ABU DHABI — The newly unveiled joint Arab defense force will be twice the size of NATO's Response Force at 40,000 men, according to an Arab League source.
"The force would be made up of an air command, a naval command and a land operations command," the source told Defense News.
"The land forces will have three subcommands made up of a special operations command, a rapid reaction force and a rescue operations command," the source said
The Arab units within the force will be financed by their respective countries while oil-rich Arabian Gulf countries will cover the set up and management costs of the force.
"These forces will make up different combat styles and will be differently armed, therefore we will have similarly indoctrinated units combine together," the source stated.
"If they decide to use it for major operations, the NATO Response Force [NRF] could be used as a template for smaller operations; the concept of framework nations as used by the European Union Battlegroup would make sense. In that case, some framework nations will have to be identified and they will be in charge of the backbone structure of the force as well as command and control," he said.
The birth of the Arab force highlights a lack of confidence by the Arab states in external allies, specifically Western allies, said Matthew Hedges, an Arabian Gulf-based independent military analyst. "The Arab Spring illustrated the ideological chasm between Western states and their regional allies, something that hasn't fully healed," he said.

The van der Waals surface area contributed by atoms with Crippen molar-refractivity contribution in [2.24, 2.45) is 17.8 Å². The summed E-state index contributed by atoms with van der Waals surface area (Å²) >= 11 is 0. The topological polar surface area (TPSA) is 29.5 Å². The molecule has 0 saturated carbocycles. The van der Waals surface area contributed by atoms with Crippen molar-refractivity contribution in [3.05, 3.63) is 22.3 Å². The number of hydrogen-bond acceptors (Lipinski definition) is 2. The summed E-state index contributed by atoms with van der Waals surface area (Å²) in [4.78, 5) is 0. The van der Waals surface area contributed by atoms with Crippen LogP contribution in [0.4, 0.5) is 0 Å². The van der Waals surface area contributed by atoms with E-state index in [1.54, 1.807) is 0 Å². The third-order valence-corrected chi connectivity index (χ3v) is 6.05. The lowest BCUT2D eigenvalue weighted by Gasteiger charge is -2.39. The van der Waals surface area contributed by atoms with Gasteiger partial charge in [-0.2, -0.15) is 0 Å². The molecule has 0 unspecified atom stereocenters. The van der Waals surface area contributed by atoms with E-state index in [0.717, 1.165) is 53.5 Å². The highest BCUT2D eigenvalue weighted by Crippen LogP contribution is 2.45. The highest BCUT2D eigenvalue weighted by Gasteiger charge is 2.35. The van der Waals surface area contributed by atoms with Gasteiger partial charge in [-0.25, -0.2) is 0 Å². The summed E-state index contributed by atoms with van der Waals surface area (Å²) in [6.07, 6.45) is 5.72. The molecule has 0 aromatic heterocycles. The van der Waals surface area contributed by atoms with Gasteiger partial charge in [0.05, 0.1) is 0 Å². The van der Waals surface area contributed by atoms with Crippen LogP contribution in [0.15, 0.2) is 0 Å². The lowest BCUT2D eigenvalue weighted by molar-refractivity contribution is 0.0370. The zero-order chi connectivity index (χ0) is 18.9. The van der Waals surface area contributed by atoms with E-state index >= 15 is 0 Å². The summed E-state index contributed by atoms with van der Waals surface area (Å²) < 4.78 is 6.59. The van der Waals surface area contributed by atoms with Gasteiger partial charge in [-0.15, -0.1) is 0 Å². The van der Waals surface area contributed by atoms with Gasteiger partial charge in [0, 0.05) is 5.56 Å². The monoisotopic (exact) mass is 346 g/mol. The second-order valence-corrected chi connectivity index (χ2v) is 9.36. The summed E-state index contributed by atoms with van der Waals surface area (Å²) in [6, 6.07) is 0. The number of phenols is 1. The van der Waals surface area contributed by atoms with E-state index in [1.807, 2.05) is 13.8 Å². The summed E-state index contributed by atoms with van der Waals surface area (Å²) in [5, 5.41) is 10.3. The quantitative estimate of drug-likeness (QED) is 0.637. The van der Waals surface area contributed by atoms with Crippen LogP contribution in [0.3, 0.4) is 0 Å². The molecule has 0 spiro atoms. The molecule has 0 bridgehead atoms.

Rickli stated that Saudi Arabia, as demonstrated by the operation in Yemen, and Egypt are the best candidates to take the lead.
"The issue of trust and information-sharing will represent, however, a major obstacle that the Arab countries will have to overcome," he said.
Operationally, the standard model is the one of a lead nation, Rickli added.
"It could be said that the bombing in Libya last August by the UAE with support of Egypt fits this model as well, again, the problem that Arab forces are facing is the one of interoperability and therefore the more partners there are in a coalition the more difficult the cooperation and coordination is."
The Arab armed forces are not trained to conduct joint operations because there is not trust between them," he added.
"The US has already shown its support for the united Arab force by releasing military aid to Egypt at such a sensitive time. The US and the West will commercially benefit from this force as they currently provide the vast majority of arms to the states involved in this conglomerate," he said.
"That said, Russia and other states will continue to provide arms to states with lower defense budgets and act as a secondary option for the force should Western policy clash with the aims of the united Arab force. Furthermore, the GCC states will continue to receive industry-leading technology and disperse funds and older armaments to its regional allies in an attempt to bolster regional capabilities whilst also strengthening their regional foreign policy efforts," he said.